March 22nd is World Water Day, when people across the globe take time to consider the value of water for healthy lives, a healthy economy and healthy environment. In the Okanagan we are blessed with both a dry, sunny climate and an abundance of beautiful clean lakes, but we can’t take this natural wealth for granted. With climate change, there is a risk that drought will push us into ‘deficit spending’ of water resources – pumping more water than can be replenished. However, on World Water Day, local residents can celebrate the cities of Vernon and Armstrong, who have taken a leading role in water sustainability by pioneering water re-use in the north Okanagan.
‘Recycled water’ is wastewater that has been treated to remove impurities and most nutrients. Around the world it is used in many ways – from irrigating parks and golf courses, to manufacturing processes. In Israel, as much as 70% of the agricultural crops are irrigated with recycled water. In the Okanagan, agricultural recycled water use is mostly for non-food crops, pastures and commercial nurseries.
The City of Vernon’s Water Reclamation Centre has piped treated, disinfected wastewater to the McKay Reservoir in the Commonage for over 20 years. This water is used from mid-April to late October to irrigate over 2400 acres of land, primarily for hay production, but also to water the greens of Predator Ridge Golf Course and Vernon Golf and Country Club, and to water the trees at the Kalamalka Forestry Centre to name a few.
The City of Armstrong’s program started in 1998 to some skepticism, but has since created a demand that may soon outstrip supply. Thirteen properties now irrigate forage crops with reclaimed water. In the off-season, water is held in a storage reservoir. Although there were initial concerns that salts in the treated water might build up in the soil, careful monitoring by the City of Armstrong along with good management has laid this worry to rest. Farmers are happy with the program because the treated wastewater can provide 40-50% of fertilizer needs, saving additional expense. As a result of the program’s success, the latest concern isn’t how to get farmers to sign up for using recycled water; it’s that the City of Armstrong might not have enough of it for the 1068 acres currently irrigated. “With growing seasons getting longer and hotter, water use is increasing, creating strain on our system” says Terry Langlois, City of Armstrong Water Technologist.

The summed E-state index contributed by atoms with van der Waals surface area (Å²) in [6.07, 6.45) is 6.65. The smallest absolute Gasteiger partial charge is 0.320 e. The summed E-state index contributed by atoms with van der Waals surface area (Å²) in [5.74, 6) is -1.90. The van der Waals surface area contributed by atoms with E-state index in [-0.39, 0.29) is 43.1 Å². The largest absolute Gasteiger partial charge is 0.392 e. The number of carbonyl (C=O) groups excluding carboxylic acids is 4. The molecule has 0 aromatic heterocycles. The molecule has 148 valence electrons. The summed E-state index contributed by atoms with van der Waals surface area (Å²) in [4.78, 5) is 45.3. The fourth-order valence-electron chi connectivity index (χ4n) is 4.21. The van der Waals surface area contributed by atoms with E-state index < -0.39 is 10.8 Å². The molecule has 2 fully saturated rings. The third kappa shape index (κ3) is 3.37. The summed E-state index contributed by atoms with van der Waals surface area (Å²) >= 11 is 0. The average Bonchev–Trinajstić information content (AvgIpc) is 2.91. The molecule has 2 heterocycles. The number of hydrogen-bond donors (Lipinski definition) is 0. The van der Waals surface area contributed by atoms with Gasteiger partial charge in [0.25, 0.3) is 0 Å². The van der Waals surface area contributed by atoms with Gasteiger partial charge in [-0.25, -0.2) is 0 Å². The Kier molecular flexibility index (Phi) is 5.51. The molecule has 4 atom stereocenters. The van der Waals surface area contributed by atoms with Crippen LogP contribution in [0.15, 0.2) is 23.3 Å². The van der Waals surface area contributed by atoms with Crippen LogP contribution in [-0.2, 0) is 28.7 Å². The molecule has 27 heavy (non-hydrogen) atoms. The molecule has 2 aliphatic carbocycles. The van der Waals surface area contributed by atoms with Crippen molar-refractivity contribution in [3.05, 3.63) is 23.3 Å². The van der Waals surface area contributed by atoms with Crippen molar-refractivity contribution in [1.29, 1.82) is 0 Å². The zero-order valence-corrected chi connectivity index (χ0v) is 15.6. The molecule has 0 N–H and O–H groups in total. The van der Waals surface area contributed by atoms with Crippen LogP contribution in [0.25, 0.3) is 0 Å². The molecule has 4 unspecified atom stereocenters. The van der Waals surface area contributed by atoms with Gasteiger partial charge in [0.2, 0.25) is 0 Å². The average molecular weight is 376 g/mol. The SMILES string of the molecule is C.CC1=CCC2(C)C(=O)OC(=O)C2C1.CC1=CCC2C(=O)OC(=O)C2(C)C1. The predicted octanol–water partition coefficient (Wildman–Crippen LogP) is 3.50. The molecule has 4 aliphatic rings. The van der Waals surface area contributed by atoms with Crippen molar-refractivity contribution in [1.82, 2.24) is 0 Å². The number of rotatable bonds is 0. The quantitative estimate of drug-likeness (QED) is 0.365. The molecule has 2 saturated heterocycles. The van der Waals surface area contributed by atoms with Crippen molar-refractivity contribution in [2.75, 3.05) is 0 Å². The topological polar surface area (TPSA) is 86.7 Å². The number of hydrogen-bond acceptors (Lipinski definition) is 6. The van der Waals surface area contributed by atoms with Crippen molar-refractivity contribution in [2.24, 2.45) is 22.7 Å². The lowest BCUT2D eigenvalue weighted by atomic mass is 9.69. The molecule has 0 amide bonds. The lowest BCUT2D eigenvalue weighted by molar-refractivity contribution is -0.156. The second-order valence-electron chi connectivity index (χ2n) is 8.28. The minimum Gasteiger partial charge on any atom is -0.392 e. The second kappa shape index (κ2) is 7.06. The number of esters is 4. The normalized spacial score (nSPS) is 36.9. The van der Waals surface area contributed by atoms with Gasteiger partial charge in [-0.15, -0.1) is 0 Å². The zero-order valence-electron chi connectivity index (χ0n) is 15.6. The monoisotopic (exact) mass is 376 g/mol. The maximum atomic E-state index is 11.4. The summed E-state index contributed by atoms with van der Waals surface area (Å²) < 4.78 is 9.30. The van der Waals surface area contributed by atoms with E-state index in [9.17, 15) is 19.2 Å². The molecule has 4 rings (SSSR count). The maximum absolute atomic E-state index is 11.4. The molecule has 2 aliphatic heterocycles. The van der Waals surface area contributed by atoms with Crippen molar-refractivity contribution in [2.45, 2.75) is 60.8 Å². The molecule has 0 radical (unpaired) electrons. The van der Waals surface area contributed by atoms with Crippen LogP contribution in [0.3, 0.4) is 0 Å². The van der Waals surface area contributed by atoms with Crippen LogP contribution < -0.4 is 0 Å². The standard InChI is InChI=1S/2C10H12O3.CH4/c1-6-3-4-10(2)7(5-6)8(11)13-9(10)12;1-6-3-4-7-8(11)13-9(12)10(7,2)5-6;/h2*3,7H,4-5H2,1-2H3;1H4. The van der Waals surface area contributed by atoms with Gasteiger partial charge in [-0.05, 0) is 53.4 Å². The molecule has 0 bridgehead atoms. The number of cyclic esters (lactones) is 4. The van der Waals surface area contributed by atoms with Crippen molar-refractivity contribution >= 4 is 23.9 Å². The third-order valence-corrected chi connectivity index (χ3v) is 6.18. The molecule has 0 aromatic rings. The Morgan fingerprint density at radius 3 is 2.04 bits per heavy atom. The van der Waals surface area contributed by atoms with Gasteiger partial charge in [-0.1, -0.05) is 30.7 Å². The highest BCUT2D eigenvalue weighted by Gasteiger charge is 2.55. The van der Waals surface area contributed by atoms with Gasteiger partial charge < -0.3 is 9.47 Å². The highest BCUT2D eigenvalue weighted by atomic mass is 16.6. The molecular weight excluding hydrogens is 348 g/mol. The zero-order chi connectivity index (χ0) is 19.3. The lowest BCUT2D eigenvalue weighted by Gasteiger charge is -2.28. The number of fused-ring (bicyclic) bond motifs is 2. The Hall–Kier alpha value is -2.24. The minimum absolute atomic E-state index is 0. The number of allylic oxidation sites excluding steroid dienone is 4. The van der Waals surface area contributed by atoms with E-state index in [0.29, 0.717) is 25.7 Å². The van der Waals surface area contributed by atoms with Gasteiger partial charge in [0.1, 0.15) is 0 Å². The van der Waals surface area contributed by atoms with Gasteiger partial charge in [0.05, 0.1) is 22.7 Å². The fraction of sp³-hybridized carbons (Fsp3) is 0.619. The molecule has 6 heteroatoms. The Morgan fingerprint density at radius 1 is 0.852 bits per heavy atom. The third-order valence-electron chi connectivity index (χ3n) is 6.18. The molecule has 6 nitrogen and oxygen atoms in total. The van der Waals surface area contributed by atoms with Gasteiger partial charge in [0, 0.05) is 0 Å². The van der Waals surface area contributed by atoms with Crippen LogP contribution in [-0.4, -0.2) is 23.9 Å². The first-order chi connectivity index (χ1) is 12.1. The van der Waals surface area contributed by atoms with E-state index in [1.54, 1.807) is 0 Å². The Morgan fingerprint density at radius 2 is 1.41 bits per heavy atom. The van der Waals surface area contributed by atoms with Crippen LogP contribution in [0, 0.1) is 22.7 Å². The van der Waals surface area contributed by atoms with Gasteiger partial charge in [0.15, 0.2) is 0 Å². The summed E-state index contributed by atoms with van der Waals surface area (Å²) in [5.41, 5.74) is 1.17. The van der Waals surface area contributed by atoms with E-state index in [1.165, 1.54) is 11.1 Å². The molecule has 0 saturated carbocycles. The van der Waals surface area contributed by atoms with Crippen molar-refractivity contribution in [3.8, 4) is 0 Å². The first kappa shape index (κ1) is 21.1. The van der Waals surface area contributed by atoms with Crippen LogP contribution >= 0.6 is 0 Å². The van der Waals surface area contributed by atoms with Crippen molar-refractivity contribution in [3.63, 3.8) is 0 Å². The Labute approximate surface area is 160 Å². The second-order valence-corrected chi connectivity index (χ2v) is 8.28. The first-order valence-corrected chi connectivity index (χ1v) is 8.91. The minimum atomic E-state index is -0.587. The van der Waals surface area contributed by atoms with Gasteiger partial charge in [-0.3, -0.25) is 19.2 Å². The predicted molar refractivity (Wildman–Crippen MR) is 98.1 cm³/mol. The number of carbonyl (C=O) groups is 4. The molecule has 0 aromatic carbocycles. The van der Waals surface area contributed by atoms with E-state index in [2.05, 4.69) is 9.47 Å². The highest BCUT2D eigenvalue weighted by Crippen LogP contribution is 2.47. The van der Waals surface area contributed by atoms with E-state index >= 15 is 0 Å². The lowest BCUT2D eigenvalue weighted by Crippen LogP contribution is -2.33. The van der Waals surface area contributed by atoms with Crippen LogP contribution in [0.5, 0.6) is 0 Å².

By recycling water, cities make best use of fresh water supplies. Both communities report that 100% of the wastewater is consumed through these programs, resulting in zero discharge from the plants. As Langlois says, “Before we started this program all of our treated wastewater was pumped into Deep Creek, but as of 1998 we have not had to discharge once into Deep Creek.” The south Okanagan also has a number of successful re-use programs, and the Summerland agricultural research station (PARC) is considering a new research program aimed at expanding the use of recycled water for other crops.